Results from the Resort Municipality of Whistler's (RMOW) annual report card are in, and by most indications council and staff have passed with flying colours, although there remains areas for improvement.
The RMOW uses 22 key performance indicators in its Corporate Plan divided into several categories, and, by and large, saw positive results. Only six of the indicators were flagged for negative or unsatisfactory results, generally reflecting longstanding concerns in the community.
For the most part, results trended in the right direction in the Community Life category, save for three areas: resident affordability, resident satisfaction, and learning opportunities.
Affordability, housing remain concerns
Mayor Nancy Wilhelm-Morden spoke about the challenges in addressing affordability, noted as a key priority in the Corporate Plan, in a community that continues to see record visitation numbers.
"Unfortunately it's kind of a good-news-bad-news story," she said. "The good news is the economy has recovered to a large extent and the number of visitors are up in summer and winter alike, but of course that places demand on resources and has the unfortunate side effect of increasing the cost of living for many of the residents here. It is something we've identified and are looking at implementing some tools whenever we can."
The median personal income for residents in 2014 was between $45,000 and $50,000, according to data from the annual Community Life Survey, while the median household family income ranged from $90,000 to $95,000, largely consistent with recent years.
The mayor pointed to a 22-unit resident-restricted rental project planned for Cheakamus Crossing as one way to ease the economic burden. Over half of local residents spent 30-per-cent or more of their income on housing in 2014.
Housing remained a sticking point for the community last year, with 19-per-cent of survey respondents calling it the most important issue facing Whistler.
Resident satisfaction sees slight downturn
While overall satisfaction with municipal services and decision-making remained high in 2014, a slight downturn from the previous year has officials on notice.
"The fact that it moved the wrong way is a concern, but it's still a relatively high level of satisfaction," said Wilhelm-Morden.
Fifty-five per cent of permanent residents and 49-per-cent of second homeowners said they were satisfied with opportunities to provide input into local decision making, both slightly lower than in 2013.
Meanwhile, more than two-thirds of residents and four-fifths of second homeowners said they trust local officials have the best interests of the community in mind, while a vast majority of both groups feel municipal services provided by the RMOW to be of good value for their money.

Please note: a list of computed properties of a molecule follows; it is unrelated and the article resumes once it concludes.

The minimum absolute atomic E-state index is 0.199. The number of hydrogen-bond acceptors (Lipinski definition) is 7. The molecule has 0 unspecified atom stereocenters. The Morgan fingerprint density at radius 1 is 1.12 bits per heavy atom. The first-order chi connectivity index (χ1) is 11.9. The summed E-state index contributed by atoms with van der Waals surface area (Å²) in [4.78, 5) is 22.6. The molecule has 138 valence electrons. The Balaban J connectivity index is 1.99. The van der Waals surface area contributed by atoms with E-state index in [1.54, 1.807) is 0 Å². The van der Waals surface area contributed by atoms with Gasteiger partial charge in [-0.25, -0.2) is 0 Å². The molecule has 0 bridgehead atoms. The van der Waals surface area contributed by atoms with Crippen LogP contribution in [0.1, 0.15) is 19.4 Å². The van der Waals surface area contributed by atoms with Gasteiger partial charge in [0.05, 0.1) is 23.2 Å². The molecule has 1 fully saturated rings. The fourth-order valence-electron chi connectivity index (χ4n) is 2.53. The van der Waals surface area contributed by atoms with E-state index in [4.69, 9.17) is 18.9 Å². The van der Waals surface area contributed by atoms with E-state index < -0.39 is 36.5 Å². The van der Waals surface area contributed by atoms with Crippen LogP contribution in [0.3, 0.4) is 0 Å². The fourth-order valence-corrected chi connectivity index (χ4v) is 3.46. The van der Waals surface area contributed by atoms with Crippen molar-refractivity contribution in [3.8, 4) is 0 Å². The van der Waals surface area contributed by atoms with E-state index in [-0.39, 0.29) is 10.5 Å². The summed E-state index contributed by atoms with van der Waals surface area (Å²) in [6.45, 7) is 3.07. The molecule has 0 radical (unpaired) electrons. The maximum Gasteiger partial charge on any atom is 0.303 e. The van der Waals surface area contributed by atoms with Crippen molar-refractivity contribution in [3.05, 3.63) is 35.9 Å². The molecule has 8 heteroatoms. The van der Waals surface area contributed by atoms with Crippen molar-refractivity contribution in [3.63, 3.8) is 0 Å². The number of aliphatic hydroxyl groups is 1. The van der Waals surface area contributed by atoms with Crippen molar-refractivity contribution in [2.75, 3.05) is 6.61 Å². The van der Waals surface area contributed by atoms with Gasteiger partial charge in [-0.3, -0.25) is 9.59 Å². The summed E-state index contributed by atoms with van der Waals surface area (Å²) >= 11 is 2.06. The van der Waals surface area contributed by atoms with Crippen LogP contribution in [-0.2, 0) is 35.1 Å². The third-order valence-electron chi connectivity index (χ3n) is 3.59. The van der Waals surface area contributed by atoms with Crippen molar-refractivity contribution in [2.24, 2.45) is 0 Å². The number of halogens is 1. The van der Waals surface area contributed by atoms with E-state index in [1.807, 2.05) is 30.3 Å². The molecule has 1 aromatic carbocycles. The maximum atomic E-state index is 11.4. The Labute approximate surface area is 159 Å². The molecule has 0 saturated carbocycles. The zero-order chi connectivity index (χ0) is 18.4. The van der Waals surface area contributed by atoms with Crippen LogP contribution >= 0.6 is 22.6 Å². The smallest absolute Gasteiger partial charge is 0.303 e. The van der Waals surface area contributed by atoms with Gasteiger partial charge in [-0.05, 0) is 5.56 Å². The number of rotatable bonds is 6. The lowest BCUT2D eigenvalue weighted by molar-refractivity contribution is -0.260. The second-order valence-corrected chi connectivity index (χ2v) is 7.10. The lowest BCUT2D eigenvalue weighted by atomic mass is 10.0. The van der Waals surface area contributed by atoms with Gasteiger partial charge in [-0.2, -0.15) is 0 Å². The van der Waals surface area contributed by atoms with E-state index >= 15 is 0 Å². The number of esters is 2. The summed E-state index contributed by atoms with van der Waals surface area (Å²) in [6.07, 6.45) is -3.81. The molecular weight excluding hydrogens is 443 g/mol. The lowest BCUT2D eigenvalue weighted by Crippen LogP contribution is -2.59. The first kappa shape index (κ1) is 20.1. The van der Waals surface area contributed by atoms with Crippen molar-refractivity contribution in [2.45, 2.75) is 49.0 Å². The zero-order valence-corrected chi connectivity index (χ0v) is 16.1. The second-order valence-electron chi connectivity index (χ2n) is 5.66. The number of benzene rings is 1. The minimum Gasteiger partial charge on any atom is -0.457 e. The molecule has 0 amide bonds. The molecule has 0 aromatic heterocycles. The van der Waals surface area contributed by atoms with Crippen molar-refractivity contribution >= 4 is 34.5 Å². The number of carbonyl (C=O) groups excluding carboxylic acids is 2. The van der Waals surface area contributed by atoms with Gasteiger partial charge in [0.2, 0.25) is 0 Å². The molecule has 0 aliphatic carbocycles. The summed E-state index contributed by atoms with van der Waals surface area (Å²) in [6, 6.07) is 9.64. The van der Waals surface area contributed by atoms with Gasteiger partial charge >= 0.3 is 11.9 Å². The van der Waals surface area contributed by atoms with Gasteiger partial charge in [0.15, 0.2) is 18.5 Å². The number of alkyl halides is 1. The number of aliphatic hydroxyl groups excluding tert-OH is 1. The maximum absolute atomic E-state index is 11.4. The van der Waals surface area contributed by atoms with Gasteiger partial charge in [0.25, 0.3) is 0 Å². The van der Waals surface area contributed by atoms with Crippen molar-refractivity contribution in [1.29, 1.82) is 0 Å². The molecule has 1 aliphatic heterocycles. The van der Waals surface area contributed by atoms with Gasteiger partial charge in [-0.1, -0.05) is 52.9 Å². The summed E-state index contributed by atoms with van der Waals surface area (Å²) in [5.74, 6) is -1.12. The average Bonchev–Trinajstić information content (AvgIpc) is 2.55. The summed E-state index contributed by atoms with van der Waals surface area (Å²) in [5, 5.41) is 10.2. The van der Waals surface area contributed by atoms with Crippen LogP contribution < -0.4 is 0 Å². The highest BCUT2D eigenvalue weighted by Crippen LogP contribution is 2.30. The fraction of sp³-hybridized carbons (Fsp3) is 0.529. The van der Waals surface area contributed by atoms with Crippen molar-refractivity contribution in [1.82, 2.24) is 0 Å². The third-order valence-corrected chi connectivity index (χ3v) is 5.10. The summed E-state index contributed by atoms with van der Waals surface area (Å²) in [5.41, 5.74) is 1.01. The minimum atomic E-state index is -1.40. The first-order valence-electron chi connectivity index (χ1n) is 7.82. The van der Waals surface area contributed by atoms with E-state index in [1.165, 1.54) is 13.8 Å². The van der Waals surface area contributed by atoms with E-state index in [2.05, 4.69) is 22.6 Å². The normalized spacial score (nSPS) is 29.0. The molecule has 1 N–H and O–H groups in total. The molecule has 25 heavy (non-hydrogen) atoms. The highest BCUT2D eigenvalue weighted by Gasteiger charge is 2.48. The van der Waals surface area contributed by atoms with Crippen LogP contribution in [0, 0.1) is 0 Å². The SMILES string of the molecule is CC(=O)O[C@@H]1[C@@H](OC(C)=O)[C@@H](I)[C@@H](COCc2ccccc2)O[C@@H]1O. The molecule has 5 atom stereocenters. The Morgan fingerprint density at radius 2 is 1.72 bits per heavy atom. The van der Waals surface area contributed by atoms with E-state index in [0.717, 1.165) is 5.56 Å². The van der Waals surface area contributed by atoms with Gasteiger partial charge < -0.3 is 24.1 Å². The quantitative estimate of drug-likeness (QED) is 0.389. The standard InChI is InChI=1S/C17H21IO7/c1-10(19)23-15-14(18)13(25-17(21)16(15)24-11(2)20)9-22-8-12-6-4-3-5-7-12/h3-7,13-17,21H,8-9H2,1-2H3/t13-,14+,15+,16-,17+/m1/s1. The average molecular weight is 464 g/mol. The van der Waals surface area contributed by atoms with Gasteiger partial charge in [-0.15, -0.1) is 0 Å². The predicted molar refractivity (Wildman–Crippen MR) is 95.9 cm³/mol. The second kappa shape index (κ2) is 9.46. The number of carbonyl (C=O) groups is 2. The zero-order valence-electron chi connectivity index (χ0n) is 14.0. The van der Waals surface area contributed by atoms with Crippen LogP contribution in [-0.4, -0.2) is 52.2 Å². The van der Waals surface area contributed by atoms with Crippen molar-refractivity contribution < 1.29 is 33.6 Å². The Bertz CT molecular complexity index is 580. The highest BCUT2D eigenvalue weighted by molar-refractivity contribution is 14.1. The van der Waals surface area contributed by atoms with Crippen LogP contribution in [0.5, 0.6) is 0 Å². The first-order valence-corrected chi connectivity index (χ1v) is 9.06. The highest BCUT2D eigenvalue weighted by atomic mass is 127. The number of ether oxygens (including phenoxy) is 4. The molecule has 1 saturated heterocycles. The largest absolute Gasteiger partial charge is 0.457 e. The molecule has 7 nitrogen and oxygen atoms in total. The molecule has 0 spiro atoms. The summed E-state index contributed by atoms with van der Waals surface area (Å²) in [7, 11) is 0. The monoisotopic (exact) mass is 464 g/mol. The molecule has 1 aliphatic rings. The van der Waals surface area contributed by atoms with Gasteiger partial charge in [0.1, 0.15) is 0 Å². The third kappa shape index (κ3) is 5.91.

Resort still lagging on environmental goals
The community continues to make headway on its environmental goals, but still needs to take big steps to meet the targets first set out in the community's long-term sustainability plan, Whistler 2020.
"While year-over-year results for most core environmental indicators are either stable or improving — the actual results most cases are behind the community's targeted performance level — thereby demonstrating the need for continued diligence in these areas," read the report.
Of the five environmental indicators, Whistler achieved unsatisfactory results in four: greenhouse gas emissions, total water use, community energy use and landfilled waste.
Community wants more educational opportunities
It's been a year and a half since council quashed plans for one of the biggest developmental projects in the resort's history, the Whistler International Campus. And while public opinion was divided on the proposal for a massive international university, it appears that residents mostly agree on one point: the need for more educational opportunities in Whistler.
According to the Community Life survey, only a third of residents are satisfied with the number of formal learning opportunities in the resort, on par with last year and up from the low of 27 per cent in 2007.
Council has followed the recommendation of the municipal Education and Learning Task Force to start with smaller educational opportunities, like the Vancouver Symphony Orchestra Institute and a satellite program of the Emily Carr University of Art + Design set to launch this summer.
"We're confident both of those projects will expand in their breadth over time," said Wilhelm-Morden, who said there will be additional learning opportunities provided through the Audain Art Museum opening this fall.